Thursday , May 13 2021

Probiotics make no difference to intestinal infections in children: studies

CALGARY – Two studies released by the University of Calgary suggest giving children probiotics to fend off intestinal infections will not make any difference.

Dr. Stephen Freedman of the University's Cumming School of Medicine was part of both projects, one in the United States and the other in Canada. They looked at the effects of giving probiotics to hundreds of children brought into emergency departments with vomiting and diarrhea.

"I thought it was really important to answer this question as the field of probiotics continues to grow and we're going to see more and more of it probably," said Freedman, a pediatrician in the emergency room.

"I was hoping it was going to be a positive one, because as a physician, as a parent with two kids who have had vomiting and diarrhea, I would love to have a treatment option that we can provide and recommend that is based on solid evidence .

"The evidence does not support their use."

Probiotics have live bacteria and yeasts that are said to be good for the digestive system. They are found in supplements and some foods such as yoghurt.

Freedman led the 3 1/2-year Canadian study that included almost 900 children from six cities. He was also a co-principal investigator on a concurrent 10-city, three-year project led by Dr. David Schnadower in the U.S. that studied nearly 1,000 youngsters.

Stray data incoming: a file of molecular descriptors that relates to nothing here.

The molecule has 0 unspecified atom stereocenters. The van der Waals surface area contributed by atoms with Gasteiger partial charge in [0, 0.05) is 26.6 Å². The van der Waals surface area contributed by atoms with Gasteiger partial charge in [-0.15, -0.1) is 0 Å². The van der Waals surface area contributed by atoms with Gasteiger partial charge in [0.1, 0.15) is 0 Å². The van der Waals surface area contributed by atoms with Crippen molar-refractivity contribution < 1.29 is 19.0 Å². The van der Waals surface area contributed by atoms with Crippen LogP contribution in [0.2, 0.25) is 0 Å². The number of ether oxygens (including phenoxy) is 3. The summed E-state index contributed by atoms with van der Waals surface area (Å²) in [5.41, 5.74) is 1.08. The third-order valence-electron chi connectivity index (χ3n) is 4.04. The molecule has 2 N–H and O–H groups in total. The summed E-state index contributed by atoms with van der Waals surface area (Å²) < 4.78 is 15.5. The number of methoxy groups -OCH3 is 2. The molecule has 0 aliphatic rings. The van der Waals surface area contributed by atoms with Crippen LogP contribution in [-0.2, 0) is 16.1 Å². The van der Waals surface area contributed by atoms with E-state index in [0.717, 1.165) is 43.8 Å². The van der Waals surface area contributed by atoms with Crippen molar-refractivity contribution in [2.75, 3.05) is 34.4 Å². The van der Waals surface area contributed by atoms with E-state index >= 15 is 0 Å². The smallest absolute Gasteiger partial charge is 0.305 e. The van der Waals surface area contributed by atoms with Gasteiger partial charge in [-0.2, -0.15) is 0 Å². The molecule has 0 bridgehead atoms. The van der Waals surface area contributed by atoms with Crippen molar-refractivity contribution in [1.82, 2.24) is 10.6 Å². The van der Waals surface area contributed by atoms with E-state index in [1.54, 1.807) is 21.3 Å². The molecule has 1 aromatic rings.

Findings from both studies are published in the New England Journal of Medicine.

Researchers looked at children between three months and four years who were suffering from gastroenteritis. Each study looked at a different strain of probiotics.

The Canadian study focused on children who had symptoms for less than 72 hours. The time frame for the American children was extended to seven days.

Some of the children received probiotics, others were given a placebo.

The study found there was no change in the kids on probiotics – their symptoms did not lessen nor did they recover any faster.

"We have found no difference," said Freedman.

He said, "It's just a matter of time for parents to decide where to go."

"They should consider the pros and cons of doing it. The good news for parents is that they're incredibly safe."

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